Ben Glynn concluded: “I was surprised and very pleased to be approached by Katie Amos for the Viking Wolf shoot – I’ve never done anything like this before but I’m really open minded about trying new experiences and it sounded like an exciting thing to do. Gina, Katie and Kaye were a great team to work with – very supportive but also really clear on what they needed me to do to get the right images. I loved being part of this team and my friends and family have found it quite amusing that I’m now immortalised as a Viking on a book cover – with potentially more features to come.”

    Viking Wolf is out now and available to buy on Amazon.

  • Interview with Georges Feydeau

    Like many writers of historical fiction, I’ve often wondered what it would be like to meet the people in my novels and what questions I’d ask them if I could. Well, thanks to a bit of imagination and more than a dash of artistic licence, here’s an interview with Georges Feydeau – the bon vivant, writer, actor and ‘King of Vaudeville’ who married Carolus-Duran’s eldest daughter Marie-Ann. I found him fascinating to research, so I hope you enjoy finding out a little more about him…

  • Pen Portrait of Feydeau

    Drama Unfolds, the third book in the Brushstrokes Trilogy is set in the late 19th century. It’s embedded in the history of the time and the lives of Marie Ann – eldest daughter of celebrated artist Carolus-Duran – and her actor husband Georges Feydeau, this is a tale of love, loss, espionage – and women thriving in adversity. Feydeau was a complex and often troubled character – completely fascinating to research and write about. This audio extract tells you a little about him, and you can now read more in Drama Unfolds…

  • Equestrian portrait of Mademoiselle Croizette by Duran

    Equestrian portrait of Mademoiselle Croizette by Duran
  • Memorable dresses worn by Marie, wife of Carolus-Duran

    Memorable dresses worn by Marie, wife of Carolus-Duran

    A selection of dresses, worn by Marie, designed by Charles Worth.

  • Extract from Brushstrokes, chapter one

    Charles could not believe his luck. He had not exactly been looking forward to a week’s work painting portraits of what he had assumed would be two spoilt, aristocratic French children. One of the reasons he had accepted the commission was that a ball was being held in honour of Henri’s 21st birthday and he had hoped to pick up some more work from the influential guests attending. He was totally taken aback by the beauty of Marie; she had the most beautiful face he had ever seen. It was perfectly symmetrical, which was so unusual as most people have asymmetric faces.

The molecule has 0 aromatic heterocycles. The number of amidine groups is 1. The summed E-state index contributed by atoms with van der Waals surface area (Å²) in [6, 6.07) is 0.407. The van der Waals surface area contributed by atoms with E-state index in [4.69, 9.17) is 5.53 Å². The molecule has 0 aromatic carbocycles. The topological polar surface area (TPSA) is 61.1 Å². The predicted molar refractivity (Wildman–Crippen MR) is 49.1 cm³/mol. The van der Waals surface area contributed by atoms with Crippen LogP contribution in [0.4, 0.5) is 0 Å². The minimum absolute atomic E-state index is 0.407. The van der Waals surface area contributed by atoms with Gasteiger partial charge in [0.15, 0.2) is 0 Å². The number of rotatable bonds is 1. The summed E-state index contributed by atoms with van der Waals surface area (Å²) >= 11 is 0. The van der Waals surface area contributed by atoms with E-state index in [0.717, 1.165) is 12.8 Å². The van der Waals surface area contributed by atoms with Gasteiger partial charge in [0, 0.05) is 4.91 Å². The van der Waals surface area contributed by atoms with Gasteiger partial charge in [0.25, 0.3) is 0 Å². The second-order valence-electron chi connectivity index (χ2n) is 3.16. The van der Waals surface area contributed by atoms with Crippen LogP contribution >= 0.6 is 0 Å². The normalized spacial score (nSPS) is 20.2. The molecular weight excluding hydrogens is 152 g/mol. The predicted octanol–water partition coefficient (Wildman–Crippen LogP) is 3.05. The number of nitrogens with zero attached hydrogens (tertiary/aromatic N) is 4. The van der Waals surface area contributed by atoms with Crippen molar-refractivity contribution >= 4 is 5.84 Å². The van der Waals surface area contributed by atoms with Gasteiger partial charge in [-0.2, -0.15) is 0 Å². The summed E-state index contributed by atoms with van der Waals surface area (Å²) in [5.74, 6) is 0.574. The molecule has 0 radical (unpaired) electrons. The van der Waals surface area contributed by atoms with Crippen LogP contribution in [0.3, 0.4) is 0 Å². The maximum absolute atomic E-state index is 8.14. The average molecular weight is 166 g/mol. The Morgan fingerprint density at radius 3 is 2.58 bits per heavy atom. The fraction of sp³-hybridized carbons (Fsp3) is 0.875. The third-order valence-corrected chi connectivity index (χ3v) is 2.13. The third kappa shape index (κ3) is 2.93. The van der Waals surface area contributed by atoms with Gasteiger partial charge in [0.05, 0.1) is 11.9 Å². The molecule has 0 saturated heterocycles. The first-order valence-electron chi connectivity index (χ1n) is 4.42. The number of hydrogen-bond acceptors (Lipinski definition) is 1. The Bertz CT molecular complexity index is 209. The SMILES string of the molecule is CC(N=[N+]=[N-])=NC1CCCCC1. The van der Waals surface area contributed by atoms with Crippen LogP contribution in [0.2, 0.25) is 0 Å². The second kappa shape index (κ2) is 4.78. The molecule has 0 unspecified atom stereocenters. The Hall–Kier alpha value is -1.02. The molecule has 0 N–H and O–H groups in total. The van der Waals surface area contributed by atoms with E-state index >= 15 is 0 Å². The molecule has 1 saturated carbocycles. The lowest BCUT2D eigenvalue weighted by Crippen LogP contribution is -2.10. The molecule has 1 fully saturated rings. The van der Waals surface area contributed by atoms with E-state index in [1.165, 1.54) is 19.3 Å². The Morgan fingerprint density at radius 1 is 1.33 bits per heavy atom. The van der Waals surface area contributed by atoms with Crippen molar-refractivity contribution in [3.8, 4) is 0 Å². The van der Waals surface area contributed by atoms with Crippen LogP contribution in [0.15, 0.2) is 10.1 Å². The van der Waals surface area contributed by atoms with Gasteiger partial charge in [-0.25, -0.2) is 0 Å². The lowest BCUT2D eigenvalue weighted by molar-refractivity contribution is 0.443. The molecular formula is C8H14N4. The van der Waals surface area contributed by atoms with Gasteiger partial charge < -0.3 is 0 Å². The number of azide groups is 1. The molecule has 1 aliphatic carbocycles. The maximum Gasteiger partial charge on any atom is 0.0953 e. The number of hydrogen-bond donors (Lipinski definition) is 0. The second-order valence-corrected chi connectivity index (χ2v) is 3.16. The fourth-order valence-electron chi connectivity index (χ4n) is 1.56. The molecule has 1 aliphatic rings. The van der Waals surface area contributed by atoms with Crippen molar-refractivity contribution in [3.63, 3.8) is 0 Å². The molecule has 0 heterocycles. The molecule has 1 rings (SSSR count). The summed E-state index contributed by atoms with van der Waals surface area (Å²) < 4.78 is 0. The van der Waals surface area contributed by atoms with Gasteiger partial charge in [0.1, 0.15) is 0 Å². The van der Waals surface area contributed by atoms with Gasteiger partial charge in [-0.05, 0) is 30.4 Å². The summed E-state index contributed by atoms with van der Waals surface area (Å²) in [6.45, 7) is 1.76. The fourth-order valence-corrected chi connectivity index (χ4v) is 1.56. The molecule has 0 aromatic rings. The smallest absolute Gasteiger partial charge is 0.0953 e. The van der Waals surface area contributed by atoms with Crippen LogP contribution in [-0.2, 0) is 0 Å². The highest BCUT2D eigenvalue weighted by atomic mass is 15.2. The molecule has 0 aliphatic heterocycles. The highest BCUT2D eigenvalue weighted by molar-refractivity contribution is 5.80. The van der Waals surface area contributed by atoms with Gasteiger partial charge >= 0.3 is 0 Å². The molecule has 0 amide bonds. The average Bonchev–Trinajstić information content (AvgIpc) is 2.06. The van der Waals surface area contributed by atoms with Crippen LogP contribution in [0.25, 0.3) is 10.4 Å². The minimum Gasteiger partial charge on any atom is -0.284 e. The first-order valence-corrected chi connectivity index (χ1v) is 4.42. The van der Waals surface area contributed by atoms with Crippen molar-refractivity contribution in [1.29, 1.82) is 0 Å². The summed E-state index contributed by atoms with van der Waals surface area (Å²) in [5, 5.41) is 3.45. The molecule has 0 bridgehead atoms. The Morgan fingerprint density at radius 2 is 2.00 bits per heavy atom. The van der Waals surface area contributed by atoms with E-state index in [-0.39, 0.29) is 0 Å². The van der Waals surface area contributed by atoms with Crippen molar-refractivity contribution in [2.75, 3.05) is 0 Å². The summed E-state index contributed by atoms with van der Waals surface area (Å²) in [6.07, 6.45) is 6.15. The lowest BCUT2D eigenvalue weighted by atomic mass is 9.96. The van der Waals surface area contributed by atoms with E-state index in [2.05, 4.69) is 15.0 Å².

Her bright blue eyes and perfect complexion combined with her thick auburn hair and her slender figure was just an artist’s dream of perfection personified. He realised he would have to be extremely careful not to alert Marie herself, or her family, to his profound interest in her.He was careful to chat amicably to her parents and Henri over lunch and did not direct any questions at Marie. He could tell she was studying him surreptitiously but she carefully averted her eyes when he looked at her.

    Monsieur Croizette suggested that he and Henri might show Charles around the estate and the area, to find a suitable place for Charles to paint Henri. Marie addressed her father, ‘Papa, may I join you on your ride as I could do with some fresh air as I didn’t get out yesterday due to the inclement weather?’ Her father smiled and replied, ‘Provided your studies are all up to date I don’t see why not… and you can be ready within the hour?’

    Charles knew instantly that Marie had engineered this on purpose but from her father’s response it was obvious she was the favoured child, which meant he must be even more careful. Marie excused herself from the table and left to get changed.